Saturday, February 2, 2013

Cold Power — House of Cards S1:E1

Cold power on display in the year 2013, with an interesting array of characters, fools, and villains.

I just began House of Cards, the new political series on Netflix exclusive. A good idea for Netflix to commission their own series, as this has been HBO's success as well as other networks, and Netflix has the corner on streaming. Television series are sometimes able to give us the power of film, extended over many episodes.

Kevin Spacey is well-cast as congressman Frank Underwood; he carries gravitas, fear, and a certain resigned sadness to the life he has chosen.  His wife Claire (Robin Wright), is as cool as they come. Both are in love with power, more so even than each other? Can such an arrangement last? One thinks of the Clintons.

The world they live is a drab one; dinner parties where guests wink and nod at each other with fake smiles, long nights up calculating the next move on the political chess board, meetings at 4a.m. in cafes. This is an interesting underside to the glitter and glitz of politics, what is seen on the news. It is a world that would make me miserable, I know, if I were forced to live in it.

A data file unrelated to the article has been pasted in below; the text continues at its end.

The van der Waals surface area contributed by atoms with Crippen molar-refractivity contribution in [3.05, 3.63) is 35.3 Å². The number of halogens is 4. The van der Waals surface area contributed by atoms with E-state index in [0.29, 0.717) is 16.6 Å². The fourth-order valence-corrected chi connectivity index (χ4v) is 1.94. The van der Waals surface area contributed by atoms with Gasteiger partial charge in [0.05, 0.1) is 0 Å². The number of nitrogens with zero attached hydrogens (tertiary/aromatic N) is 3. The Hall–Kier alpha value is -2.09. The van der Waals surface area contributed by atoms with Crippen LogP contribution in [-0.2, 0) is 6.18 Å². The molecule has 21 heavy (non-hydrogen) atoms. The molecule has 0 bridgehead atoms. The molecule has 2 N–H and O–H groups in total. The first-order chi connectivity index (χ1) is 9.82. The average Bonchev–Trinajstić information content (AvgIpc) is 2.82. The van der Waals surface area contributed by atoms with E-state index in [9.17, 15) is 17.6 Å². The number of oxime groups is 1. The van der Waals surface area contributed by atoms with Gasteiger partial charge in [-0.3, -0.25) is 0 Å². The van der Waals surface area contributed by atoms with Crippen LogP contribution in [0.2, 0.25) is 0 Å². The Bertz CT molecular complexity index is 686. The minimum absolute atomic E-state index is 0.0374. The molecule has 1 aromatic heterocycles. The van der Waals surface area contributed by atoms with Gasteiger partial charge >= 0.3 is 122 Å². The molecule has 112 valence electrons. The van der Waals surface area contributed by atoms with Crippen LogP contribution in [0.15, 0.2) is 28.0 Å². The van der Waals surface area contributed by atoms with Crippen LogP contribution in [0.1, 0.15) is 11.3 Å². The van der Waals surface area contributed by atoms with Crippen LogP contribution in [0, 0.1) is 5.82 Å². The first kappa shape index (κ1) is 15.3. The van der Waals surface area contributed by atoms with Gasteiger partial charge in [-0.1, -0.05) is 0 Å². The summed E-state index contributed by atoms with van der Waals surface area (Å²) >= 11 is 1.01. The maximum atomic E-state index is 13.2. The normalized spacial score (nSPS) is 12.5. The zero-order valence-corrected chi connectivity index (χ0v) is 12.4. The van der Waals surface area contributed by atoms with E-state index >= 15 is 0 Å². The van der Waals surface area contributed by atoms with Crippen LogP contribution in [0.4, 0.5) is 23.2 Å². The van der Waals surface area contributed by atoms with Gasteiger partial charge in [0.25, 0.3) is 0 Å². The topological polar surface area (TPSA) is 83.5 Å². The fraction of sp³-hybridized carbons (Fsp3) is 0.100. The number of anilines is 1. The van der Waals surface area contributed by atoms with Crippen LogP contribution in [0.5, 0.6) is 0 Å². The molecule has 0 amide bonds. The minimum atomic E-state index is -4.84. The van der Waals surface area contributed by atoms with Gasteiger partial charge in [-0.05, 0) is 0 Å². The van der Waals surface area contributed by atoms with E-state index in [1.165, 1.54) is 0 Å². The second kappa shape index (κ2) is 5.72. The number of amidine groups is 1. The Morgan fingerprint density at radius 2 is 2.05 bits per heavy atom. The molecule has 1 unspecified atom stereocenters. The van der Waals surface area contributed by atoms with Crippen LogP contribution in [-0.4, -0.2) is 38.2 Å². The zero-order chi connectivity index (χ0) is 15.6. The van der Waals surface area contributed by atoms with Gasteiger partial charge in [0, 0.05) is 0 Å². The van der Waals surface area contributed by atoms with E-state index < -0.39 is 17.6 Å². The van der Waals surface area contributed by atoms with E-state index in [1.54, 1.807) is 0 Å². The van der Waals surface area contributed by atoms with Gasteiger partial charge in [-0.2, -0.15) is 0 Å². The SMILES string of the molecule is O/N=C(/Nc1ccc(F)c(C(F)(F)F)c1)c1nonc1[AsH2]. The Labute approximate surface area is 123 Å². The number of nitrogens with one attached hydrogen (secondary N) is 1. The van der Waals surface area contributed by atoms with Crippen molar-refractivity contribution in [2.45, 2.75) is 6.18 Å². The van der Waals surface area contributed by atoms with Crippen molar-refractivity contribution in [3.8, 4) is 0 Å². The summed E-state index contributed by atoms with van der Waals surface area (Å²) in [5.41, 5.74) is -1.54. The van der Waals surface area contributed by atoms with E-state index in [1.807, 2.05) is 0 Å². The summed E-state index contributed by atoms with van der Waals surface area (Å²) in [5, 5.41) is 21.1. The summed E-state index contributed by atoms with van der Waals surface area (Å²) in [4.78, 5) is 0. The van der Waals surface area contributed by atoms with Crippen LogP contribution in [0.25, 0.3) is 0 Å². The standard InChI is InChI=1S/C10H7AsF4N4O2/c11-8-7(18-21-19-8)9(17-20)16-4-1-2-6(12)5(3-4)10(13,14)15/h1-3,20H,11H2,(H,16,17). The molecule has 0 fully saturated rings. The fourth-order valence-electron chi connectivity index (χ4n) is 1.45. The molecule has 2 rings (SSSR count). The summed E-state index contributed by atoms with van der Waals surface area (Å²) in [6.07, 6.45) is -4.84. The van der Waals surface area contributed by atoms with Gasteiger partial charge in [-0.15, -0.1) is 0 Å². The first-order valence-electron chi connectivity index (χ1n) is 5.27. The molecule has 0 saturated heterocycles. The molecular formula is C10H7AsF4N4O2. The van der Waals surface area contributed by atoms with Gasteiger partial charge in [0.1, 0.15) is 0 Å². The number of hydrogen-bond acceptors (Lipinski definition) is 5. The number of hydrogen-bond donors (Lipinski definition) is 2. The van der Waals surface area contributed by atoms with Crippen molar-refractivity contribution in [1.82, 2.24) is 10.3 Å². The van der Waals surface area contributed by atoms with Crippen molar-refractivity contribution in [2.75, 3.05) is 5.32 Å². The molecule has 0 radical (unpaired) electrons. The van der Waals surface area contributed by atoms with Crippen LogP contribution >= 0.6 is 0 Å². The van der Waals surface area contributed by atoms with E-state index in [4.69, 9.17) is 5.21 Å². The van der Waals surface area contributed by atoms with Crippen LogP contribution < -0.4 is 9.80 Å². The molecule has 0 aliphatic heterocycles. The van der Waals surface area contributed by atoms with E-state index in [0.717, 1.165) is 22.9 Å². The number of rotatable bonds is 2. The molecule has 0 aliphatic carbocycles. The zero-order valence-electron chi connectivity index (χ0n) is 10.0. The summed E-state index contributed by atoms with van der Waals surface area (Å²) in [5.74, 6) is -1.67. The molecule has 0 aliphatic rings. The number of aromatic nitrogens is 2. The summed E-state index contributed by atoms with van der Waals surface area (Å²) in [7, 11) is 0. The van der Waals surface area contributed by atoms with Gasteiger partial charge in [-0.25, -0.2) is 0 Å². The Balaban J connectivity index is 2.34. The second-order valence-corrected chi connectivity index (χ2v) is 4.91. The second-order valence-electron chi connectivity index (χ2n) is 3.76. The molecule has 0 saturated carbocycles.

Danger ahead: Zoe Barnes boldy approaches Frank Underwood
The dialogue is very well done. It is rhythmic, and Spacey's monologues have a poetry to them that belie a beauty of character underneath the coldness. How will this aspect of himself develop over the series? There is real danger in the younger journalist Zoe Barnes (Kate Mara) involvement with him; will it end up destroying them, as it has so many in Washington?

Unique feature: the Return of the Monologue
Perhaps the show's most unique feature: Spacey looking directly into the camera and sharing thoughts with the viewer. An interesting device that lends a sense of candor to his character, while also breaking the barrier between screen and viewer. It calls attention to the fact that this is theater, contrived for us to watch. 

We feel "in on the joke" with Spacey. A testament to how cynical we have become. Will the series endeavor to show that there are still pure motives despite this sense that it is all a stupid game?

Read The Guardian's John Crace's comparison of this to previous House of Cards

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